That sport, and especially high-performance sport, has its downsides too has been brought to attention recently. It is obvious that in order to reach the top, one has to train hard, and in doing so, one pushes physical and mental limits. However, this does not justify an unsafe and inhumane sport environment. Today, the subject of excessive abuses in modern sport is high on the agenda of sport federations and national governments as a result of drug abuses, corruption, match-fixing, different kinds of physical, verbal, and sexual violence, unhealthy power relations, discrimination, and intimidation. The pressure to perform is high, and the dependence on the trainer or coach is strong, often resulting in a culture of silence. The sexual abuse scandal in American Gymnastics is, for example, a well-known case in which, among others, the former national team doctor, Larry Nassar, was sentenced for sexual assaulting several hundred gymnasts in a period of more than twenty years.[1] Stories about physical and mental effects of high-performance sport are also increasingly coming to the fore. In the Netherlands, the daily newspaper Trouw recently highlighted the physical effects in a series of interviews with ex-high-performance-athletes: from chronic physical injuries due to overtraining, to brain damage, athlete dementia, and anorexia.[2] Other interests, such as money and club performance, often appeared to outweigh the athlete’s health. The adage was ‘play or get off the team’.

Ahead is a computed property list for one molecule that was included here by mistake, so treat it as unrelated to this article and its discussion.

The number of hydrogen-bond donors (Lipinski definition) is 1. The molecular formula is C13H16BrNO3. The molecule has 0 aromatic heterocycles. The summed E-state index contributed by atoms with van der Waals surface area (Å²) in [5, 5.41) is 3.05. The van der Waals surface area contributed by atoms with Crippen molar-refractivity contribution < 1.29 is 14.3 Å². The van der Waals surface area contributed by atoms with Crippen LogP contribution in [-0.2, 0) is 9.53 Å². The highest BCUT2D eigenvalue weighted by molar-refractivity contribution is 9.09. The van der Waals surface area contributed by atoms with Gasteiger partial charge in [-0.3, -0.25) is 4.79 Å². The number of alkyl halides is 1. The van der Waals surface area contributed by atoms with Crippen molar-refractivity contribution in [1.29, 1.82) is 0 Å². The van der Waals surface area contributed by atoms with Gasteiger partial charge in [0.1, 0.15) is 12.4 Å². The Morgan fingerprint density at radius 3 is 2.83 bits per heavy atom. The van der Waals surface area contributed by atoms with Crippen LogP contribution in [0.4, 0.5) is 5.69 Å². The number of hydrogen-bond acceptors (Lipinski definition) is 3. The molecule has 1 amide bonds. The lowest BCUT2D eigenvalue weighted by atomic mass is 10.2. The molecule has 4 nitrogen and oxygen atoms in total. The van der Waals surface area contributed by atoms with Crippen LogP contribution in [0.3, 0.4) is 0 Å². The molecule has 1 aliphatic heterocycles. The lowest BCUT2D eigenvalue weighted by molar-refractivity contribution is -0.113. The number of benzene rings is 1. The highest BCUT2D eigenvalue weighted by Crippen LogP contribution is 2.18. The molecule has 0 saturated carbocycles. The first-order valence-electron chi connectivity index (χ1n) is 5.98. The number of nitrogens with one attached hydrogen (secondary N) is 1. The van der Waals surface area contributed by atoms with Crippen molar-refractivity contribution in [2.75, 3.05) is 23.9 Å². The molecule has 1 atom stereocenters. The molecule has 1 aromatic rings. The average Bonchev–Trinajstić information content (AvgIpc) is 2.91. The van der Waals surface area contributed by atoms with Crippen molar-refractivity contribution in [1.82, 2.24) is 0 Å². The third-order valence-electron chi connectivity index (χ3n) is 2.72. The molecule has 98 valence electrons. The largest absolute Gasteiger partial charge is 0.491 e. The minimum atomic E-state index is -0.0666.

The Sacred and Religion

In an attempt to turn the tide, the Dutch philosopher of sport Sandra Meeuwsen reflected on this transgressive behaviour in modern sport in her 2020 published PhD thesis. Meeuwsen advocates a new understanding of sport in which the destructive and abusive aspect is not excluded but rather recognised. Inspired by Johan Huizinga’s famous book Homo Ludens (1938), the paradigm of sport as play was leading in the twentieth century. As a result, it was not accepted that sport is also a fight. In this way, this idea of sport as fight, and thus the potentially excessive side of sport, became invisible and started to manifest itself in all kinds of excesses.